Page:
• David C

    Is the decision of who to mate with to raise a child really all that random today?

  • lemmy caution

    If our successors eventually abandon natural reproduction, preferring to engineer new lifeforms, who knows how far they may depart from traditional sex?

    People love sex and they love babies. Some people will give up natural reproduction, but not everyone without a substantial amount of coercion. Lots of people won’t worry about how their kids are going to compete with genetically modified super babies. They will just get pregnant and have kids like people have always done.

  • This doesn’t seem obvious. We have reliable and intimate allies today without having sex with them.

    Sex is only for the greatest commitment of sharing genes. Why do you think sex exists in the first place? The ‘red queen hypothesis’ was the most popular the last time I checked. Assuming it’s right, once we are uploads on fast hardware, it is unlikely that rapidly evolving parasites will present the same problem for us that they did to our ancestors because we will be able to back ourselves up and reprogram our software and hardware in anticipation to evade them.

    Why then not switch to asexuality and have many sex-less friends?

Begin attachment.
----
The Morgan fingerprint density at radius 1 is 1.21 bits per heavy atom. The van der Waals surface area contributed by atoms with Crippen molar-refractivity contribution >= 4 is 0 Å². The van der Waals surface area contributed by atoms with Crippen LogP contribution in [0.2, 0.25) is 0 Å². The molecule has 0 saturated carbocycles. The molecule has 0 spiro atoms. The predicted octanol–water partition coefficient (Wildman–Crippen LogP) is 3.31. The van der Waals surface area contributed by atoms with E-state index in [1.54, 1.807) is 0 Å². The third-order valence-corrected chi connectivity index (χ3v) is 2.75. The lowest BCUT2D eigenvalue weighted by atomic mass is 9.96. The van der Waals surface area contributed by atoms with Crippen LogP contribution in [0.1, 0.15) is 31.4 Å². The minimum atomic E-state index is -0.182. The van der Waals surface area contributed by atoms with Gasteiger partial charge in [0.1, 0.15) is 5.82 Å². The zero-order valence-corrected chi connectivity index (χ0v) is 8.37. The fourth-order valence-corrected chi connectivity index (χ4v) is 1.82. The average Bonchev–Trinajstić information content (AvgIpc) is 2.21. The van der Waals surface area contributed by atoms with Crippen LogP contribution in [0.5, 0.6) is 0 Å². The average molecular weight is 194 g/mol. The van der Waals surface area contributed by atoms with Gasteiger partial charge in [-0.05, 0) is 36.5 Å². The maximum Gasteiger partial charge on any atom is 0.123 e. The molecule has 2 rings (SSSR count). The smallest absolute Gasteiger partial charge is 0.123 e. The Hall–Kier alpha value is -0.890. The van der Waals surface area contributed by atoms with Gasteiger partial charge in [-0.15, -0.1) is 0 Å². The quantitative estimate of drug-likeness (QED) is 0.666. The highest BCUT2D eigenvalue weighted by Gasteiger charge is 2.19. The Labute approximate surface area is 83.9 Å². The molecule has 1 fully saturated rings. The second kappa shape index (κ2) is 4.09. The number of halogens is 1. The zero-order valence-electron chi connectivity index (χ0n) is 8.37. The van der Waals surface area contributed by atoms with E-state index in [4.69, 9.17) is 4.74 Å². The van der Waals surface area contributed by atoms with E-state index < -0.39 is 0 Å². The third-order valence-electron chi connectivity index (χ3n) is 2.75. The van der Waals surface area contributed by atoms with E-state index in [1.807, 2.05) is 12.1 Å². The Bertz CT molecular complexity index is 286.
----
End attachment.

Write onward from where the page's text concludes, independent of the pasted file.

• Tim Tyler

      The same way computer viruses are not a problem – because we can back our computers up and reprogram them – in anticipation of being attacked?

  • Rob, I’m saying we will reproduce sexually, I’m saying that we will not waste all the design effort that went into our sex mental toolkit. Yes, that toolkit is not the only way to manage relations, but it is a powerful way, and so we will make use of those tools.

  • Strange then that we don’t use sex already to scout out business partners and friends and such. Why haven’t we evolved to use sex modules for anything other than reproduction? Bonobos seem to have done so (though I hear that research is in question), but this is uncommon in the animal kingdom.

  • Rob, humans already do to some extent, though perhaps not as much as bonobos. I’m suggesting that our descendants will do more.